finally got to meet them, they were amazed. We played two shows with U2 in Spain at two big stadiums. Even U2 came into the dressing room and were amazed by Joey and Johnny.They told the story that when they were auditioned for their first TV show, they actually played three Ramones songs and told the producers that these were their songs. So here is U2, probably one of the biggest grossing bands of all times. And even they stand in awe of The Ramones. It’s such a unique thing. I think people recognize that after I got into the band they did have a resurgence in their carrier. And I think that’s the credit that I got from a lot of people. Not that I was better than Dee Dee or did a better job than Dee Dee or anything like that. When I came into the band, they had a resurgence and they were back out, they had a good record out and they were exciting on stage again. I heard Joey and Johnny saying
in the interviews that when I came in, they looked at me and said, “oh, we got to start moving around”. They didn’t want to look like old men. That was a by-product. I didn’t intentionally do that. I just did on stage what the music made me feel like doing. The fact that I made them be like “oh-oh, we’ve got to start moving” is great and I was really happy that they said that because it’s hard to know what you bring into a band like The Ramones – a legendary band. It’s hard to say: “oh, I’m gonna do this and make the band better”. I just got in and did what I felt I should do. On stage I just totally cut loose. To hear Joey and Johnny saying that, it really made me feel good and really helped me to understand better what role I played in the band to them.

You organized a drug-awareness concert for kids. Who are you for them – a buddy or a coach?
The reason why I did that concert was that I live in a really blue-collar, working class town. In our high school and the surrounding there was a bunch of kids who were o-ding on heroin. I felt like those kids are too young to do these things. My son was preparing to go to high school so I approached the local PTA (Parent-Teacher Association) and I offered to do the concert and they loved it, they agreed that was a great idea. Realistically, I was doing it more to make the parents aware. Things are economically pretty tough in the US right now and most people are working in multiply jobs, both parents work – that means less time with your kids, less time paying attention to what’s going on with the kids and this is how kids are getting in trouble. I felt like it was a good opportunity for me to make the parents aware, like: “hey, this is a teenage kid o-ding on heroine. That shouldn’t be happening”. Even now some of the kids are fans of The Ramones and some kids were impressed by the fact that I played with them. So even if it’s just a little bit of taking their attention, because I’m a musician, maybe that would help the community.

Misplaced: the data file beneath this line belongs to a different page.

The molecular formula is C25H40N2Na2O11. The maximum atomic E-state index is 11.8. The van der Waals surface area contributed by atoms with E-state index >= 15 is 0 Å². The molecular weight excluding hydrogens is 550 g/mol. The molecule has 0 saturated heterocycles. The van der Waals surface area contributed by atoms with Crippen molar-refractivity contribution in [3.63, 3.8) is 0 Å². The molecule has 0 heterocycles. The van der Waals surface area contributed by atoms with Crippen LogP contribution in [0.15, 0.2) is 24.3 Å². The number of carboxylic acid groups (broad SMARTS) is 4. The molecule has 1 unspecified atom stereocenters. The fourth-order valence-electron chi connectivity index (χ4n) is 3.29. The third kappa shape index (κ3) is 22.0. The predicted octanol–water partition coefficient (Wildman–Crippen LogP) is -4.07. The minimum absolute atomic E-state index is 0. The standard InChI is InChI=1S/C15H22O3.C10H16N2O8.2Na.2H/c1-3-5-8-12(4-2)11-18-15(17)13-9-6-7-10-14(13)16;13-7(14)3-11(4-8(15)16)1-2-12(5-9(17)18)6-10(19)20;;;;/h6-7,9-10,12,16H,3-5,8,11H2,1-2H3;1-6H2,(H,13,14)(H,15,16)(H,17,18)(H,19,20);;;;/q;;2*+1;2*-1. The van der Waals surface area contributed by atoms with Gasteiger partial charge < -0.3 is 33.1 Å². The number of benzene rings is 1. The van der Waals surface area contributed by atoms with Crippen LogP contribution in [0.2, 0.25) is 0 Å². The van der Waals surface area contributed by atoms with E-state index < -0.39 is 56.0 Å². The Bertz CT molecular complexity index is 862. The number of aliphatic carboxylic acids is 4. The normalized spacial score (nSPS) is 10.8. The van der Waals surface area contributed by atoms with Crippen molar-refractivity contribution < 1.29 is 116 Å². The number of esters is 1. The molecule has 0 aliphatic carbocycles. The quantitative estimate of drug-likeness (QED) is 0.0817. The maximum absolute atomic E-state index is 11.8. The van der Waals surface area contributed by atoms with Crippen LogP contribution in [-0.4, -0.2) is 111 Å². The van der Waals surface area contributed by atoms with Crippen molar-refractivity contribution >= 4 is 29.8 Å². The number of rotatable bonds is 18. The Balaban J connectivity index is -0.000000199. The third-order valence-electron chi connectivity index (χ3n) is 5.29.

Did you help?
Yes, I think so. They had a lot of literature and different organizations with pamphlets and stuff for the parents to read: what to look for if your kids are doing drugs. Other problem is that kids are stealing parents’ medications like Vicodin and Oxycontin. Like I said, a lot of parents are just so busy working and trying to pay the bills, they just don’t realize. I think the event made the difference. Even if it only reaches one or two people – potentially you’re saving their kids from doing something bad. I had to remind myself to pay attention to my own kids. Sometimes you get caught up in helping other people and forget about your own home. I was trying to make sure I know what’s going on with my kids.

Do your kids follow your passion for music?
Yes. My son loves rap, he’s really into it. My daughter is more instrumentalist, she plays guitar, bass, cello, piano but she’s also a singer – this is what she likes to do. She’s already in the band. Both kids got the music bug.

Your birthday is on the same day as Johnny’s. Did you celebrate it together?
We didn’t do much celebration on the road. Probably we had a cake for us once a year. Every year on that day I put some birthday wishes for Johnny on my Facebook page and when I’m on stage I always say “Happy Birthday” to him. It’s funny – we were born on the same day.

Are you staying in music for good now?
After this tour is over I will be finishing writing music for a new record and probably in March I’m going to record new album and then get back on the road in spring. My goal is to do one album a year for another four years. Hopefully I’ll be able to do that – to put four good solid albums during next four years. I’m working on a book right now. I hope to have it finished before the next record comes out, so maybe I can release them both together. It has a form of an autobiography from the years when I was a kid all the way up to the times with The Ramones. It’s not just for The Ramones’ fans but there is a lot of The Ramones history.

Sounds good. Fingers crossed!
Thank you very much.

About Karolina Karbownik 106 Articles
Creative soul & metal music nerd. Editor-in-Chief and Journalist with 15 years of experience. Music consultant in the worldwide known lifestyle brand. Deeply interested in new media and cultural science, PhD to be. After hours enjoys horse riding and skiing as well writing novels.